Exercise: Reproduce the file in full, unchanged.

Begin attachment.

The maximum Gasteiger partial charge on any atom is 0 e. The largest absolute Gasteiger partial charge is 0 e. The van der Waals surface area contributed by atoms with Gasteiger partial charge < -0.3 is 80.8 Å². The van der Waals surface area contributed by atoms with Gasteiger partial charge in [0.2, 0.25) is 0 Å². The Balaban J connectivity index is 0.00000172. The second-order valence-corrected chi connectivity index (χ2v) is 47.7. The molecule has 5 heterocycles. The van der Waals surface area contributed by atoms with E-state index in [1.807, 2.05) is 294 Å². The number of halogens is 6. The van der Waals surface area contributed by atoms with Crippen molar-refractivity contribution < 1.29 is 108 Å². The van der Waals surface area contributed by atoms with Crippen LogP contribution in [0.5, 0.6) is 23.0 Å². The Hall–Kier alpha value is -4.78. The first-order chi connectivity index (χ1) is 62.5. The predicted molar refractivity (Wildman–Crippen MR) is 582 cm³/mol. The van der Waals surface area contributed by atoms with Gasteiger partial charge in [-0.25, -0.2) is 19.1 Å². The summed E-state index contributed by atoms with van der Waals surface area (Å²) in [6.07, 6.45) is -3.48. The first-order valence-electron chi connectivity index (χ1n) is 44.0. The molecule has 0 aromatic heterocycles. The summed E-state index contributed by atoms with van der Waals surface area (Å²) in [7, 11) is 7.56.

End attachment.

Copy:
The maximum Gasteiger partial charge on any atom is 0 e. The largest absolute Gasteiger partial charge is 0 e. The van der Waals surface area contributed by atoms with Gasteiger partial charge < -0.3 is 80.8 Å². The van der Waals surface area contributed by atoms with Gasteiger partial charge in [0.2, 0.25) is 0 Å². The Balaban J connectivity index is 0.00000172. The second-order valence-corrected chi connectivity index (χ2v) is 47.7. The molecule has 5 heterocycles. The van der Waals surface area contributed by atoms with E-state index in [1.807, 2.05) is 294 Å². The number of halogens is 6. The van der Waals surface area contributed by atoms with Crippen molar-refractivity contribution < 1.29 is 108 Å². The van der Waals surface area contributed by atoms with Crippen LogP contribution in [0.5, 0.6) is 23.0 Å². The Hall–Kier alpha value is -4.78. The first-order chi connectivity index (χ1) is 62.5. The predicted molar refractivity (Wildman–Crippen MR) is 582 cm³/mol. The van der Waals surface area contributed by atoms with Gasteiger partial charge in [-0.25, -0.2) is 19.1 Å². The summed E-state index contributed by atoms with van der Waals surface area (Å²) in [6.07, 6.45) is -3.48. The first-order valence-electron chi connectivity index (χ1n) is 44.0. The molecule has 0 aromatic heterocycles. The summed E-state index contributed by atoms with van der Waals surface area (Å²) in [7, 11) is 7.56.